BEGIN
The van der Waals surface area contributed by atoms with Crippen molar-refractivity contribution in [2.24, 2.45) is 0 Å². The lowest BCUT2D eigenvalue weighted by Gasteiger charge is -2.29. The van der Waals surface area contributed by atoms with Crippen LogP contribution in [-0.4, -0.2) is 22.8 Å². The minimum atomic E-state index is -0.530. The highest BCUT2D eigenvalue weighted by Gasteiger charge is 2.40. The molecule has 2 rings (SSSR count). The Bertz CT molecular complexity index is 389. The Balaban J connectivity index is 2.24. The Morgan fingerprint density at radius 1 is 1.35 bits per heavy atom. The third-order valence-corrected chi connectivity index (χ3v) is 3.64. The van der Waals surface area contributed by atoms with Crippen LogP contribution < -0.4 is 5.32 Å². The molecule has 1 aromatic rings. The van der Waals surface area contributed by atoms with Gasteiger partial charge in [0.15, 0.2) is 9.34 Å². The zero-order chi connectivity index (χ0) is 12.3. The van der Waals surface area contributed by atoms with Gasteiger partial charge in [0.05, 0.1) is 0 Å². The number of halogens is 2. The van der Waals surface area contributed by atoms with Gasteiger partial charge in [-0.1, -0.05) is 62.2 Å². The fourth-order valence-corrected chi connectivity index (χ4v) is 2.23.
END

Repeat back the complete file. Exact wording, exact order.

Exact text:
The van der Waals surface area contributed by atoms with Crippen molar-refractivity contribution in [2.24, 2.45) is 0 Å². The lowest BCUT2D eigenvalue weighted by Gasteiger charge is -2.29. The van der Waals surface area contributed by atoms with Crippen LogP contribution in [-0.4, -0.2) is 22.8 Å². The minimum atomic E-state index is -0.530. The highest BCUT2D eigenvalue weighted by Gasteiger charge is 2.40. The molecule has 2 rings (SSSR count). The Bertz CT molecular complexity index is 389. The Balaban J connectivity index is 2.24. The Morgan fingerprint density at radius 1 is 1.35 bits per heavy atom. The third-order valence-corrected chi connectivity index (χ3v) is 3.64. The van der Waals surface area contributed by atoms with Crippen LogP contribution < -0.4 is 5.32 Å². The molecule has 1 aromatic rings. The van der Waals surface area contributed by atoms with Gasteiger partial charge in [0.15, 0.2) is 9.34 Å². The zero-order chi connectivity index (χ0) is 12.3. The van der Waals surface area contributed by atoms with Gasteiger partial charge in [0.05, 0.1) is 0 Å². The number of halogens is 2. The van der Waals surface area contributed by atoms with Gasteiger partial charge in [-0.1, -0.05) is 62.2 Å². The fourth-order valence-corrected chi connectivity index (χ4v) is 2.23.